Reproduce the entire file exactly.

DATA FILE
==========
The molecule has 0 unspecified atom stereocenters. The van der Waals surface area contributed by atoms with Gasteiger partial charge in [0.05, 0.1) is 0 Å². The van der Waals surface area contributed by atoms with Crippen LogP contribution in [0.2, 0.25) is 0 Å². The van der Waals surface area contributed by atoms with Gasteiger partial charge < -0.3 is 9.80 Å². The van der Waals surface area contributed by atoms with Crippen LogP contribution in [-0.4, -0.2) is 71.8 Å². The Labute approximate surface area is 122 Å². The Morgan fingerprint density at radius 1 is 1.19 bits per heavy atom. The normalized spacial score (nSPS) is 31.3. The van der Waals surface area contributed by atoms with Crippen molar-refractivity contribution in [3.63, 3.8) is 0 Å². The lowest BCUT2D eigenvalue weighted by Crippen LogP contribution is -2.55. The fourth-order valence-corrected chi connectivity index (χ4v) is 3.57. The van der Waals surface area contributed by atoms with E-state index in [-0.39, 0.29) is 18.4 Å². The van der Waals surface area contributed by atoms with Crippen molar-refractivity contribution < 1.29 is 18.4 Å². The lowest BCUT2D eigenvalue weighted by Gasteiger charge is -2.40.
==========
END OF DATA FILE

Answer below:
The molecule has 0 unspecified atom stereocenters. The van der Waals surface area contributed by atoms with Gasteiger partial charge in [0.05, 0.1) is 0 Å². The van der Waals surface area contributed by atoms with Crippen LogP contribution in [0.2, 0.25) is 0 Å². The van der Waals surface area contributed by atoms with Gasteiger partial charge < -0.3 is 9.80 Å². The van der Waals surface area contributed by atoms with Crippen LogP contribution in [-0.4, -0.2) is 71.8 Å². The Labute approximate surface area is 122 Å². The Morgan fingerprint density at radius 1 is 1.19 bits per heavy atom. The normalized spacial score (nSPS) is 31.3. The van der Waals surface area contributed by atoms with Crippen molar-refractivity contribution in [3.63, 3.8) is 0 Å². The lowest BCUT2D eigenvalue weighted by Crippen LogP contribution is -2.55. The fourth-order valence-corrected chi connectivity index (χ4v) is 3.57. The van der Waals surface area contributed by atoms with E-state index in [-0.39, 0.29) is 18.4 Å². The van der Waals surface area contributed by atoms with Crippen molar-refractivity contribution < 1.29 is 18.4 Å². The lowest BCUT2D eigenvalue weighted by Gasteiger charge is -2.40.